The 0.5% pay offer for council staff will be withdrawn by 1 June in favour of a pay freeze if unions cannot agree to a negotiated settlement, the Local Government Association has warned.
In a letter to unions Unite, GMB and Unison leaders published today, employers’ secretary Sarah Messenger said the offer reflected the financial position facing councils and the need to be “sensitive to the public perception of the position of public sector workers”.
Unions are “bitterly disappointed” at the 2009-10 pay increase offer to staff in England, Wales and Northern Ireland. Yet they have little choice to act quickly to negotiate a deal or they risk receiving a 0% pay rise offer if nothing is agreed by June.
In the letter, Messenger said: “In the light of the increasingly uncertain economic climate, and in an effort to secure a relatively quick settlement, the employers have decided that this offer should be time-limited. Accordingly, if a negotiated settlement has not been reached by 1 June 2009, the offer will be withdrawn and there would be no increase this year.”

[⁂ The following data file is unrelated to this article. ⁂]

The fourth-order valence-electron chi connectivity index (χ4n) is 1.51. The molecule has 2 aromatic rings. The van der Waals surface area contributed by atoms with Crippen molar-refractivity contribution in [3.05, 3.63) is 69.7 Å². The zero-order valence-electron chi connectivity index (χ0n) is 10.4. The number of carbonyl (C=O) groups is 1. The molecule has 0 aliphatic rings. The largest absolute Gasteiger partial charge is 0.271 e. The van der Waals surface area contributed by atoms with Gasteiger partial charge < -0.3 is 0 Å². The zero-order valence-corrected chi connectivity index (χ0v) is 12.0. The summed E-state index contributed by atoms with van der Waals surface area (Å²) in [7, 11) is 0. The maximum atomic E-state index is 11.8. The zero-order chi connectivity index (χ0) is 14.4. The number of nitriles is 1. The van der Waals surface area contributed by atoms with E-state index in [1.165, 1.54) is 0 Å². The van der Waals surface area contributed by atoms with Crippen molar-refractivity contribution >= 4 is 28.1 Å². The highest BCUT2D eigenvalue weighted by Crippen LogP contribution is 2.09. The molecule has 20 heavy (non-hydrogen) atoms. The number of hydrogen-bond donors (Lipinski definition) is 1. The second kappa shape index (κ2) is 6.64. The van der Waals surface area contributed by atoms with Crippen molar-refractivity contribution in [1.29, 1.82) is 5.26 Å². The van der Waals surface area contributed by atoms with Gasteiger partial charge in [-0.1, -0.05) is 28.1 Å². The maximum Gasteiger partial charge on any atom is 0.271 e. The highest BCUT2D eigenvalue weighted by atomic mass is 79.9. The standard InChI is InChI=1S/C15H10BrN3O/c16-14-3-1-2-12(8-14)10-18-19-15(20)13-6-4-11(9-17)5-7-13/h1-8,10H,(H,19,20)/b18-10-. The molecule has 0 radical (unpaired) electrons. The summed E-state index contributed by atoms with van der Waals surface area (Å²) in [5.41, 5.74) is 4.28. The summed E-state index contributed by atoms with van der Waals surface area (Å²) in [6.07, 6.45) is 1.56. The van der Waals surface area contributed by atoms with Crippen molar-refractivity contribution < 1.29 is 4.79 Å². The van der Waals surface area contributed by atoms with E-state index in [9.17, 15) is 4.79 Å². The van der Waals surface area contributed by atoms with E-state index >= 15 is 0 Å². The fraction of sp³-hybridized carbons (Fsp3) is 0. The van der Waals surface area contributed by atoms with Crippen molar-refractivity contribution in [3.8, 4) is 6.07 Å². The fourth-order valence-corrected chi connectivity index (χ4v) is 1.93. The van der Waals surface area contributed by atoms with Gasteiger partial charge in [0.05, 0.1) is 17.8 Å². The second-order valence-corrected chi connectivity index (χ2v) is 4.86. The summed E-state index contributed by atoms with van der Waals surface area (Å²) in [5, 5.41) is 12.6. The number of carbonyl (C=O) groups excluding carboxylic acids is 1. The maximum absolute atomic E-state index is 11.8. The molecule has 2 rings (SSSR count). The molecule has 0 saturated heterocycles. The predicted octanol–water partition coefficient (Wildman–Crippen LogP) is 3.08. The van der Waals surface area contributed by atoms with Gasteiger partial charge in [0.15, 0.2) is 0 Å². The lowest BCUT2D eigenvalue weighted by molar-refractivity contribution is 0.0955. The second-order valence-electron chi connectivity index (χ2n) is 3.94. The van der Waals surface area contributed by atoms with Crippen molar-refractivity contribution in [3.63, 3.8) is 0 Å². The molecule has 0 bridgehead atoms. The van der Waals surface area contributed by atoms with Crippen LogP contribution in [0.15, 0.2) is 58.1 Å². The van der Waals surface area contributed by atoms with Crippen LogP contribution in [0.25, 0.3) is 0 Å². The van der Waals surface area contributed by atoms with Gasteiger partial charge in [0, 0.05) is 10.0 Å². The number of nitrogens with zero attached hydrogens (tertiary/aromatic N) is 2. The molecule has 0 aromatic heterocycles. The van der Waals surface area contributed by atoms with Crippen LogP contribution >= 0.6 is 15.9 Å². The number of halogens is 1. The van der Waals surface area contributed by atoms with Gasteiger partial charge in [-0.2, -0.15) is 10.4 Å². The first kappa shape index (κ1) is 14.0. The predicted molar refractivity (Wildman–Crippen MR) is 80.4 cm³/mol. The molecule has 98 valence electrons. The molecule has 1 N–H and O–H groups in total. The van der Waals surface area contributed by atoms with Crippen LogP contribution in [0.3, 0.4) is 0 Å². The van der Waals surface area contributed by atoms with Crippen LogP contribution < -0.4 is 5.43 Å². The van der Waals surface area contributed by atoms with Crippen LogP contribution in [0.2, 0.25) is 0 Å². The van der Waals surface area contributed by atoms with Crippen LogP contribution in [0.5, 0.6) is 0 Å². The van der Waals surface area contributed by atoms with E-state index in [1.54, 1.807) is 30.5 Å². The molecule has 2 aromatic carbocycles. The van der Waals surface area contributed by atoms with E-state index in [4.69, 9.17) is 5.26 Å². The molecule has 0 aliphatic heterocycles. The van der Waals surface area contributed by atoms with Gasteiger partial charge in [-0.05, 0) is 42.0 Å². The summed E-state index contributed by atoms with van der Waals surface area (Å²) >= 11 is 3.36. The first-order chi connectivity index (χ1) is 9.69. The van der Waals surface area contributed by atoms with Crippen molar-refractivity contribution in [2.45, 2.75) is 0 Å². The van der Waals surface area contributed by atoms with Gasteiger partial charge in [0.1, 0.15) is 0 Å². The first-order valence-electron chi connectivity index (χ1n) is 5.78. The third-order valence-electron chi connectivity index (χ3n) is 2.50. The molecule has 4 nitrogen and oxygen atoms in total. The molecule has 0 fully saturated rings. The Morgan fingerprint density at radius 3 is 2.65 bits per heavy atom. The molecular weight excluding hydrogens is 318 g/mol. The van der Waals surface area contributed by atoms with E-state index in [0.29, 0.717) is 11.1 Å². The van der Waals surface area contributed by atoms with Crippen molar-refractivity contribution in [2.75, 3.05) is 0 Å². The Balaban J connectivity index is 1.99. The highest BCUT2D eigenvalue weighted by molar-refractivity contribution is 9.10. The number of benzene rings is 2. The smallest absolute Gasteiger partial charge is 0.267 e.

Unison head of local government Heather Wakefield said the offer was “totally unacceptable”.
“Who could honestly expect us to consider this acceptable? It is just not realistic and we know that the employers have already put aside money for an increase of between 1.5% and 2.5%,” she said.
Wakefield added that last year’s council pay deal of 2.75% was only agreed last month, after it went to conciliation service Acas.
The union’s angry reaction to this year’s pay announcement was further fuelled by the revelation just days ago that the number of council chief executives that earn more than £100,000 rose by 27% last year – with at least 16 people earning more than prime minister Gordon Brown. The top earner was found to be Wakefield council’s former chief executive John Foster, whose £205,000 salary was part of a £545,000 remuneration package. He left his post in March 2008.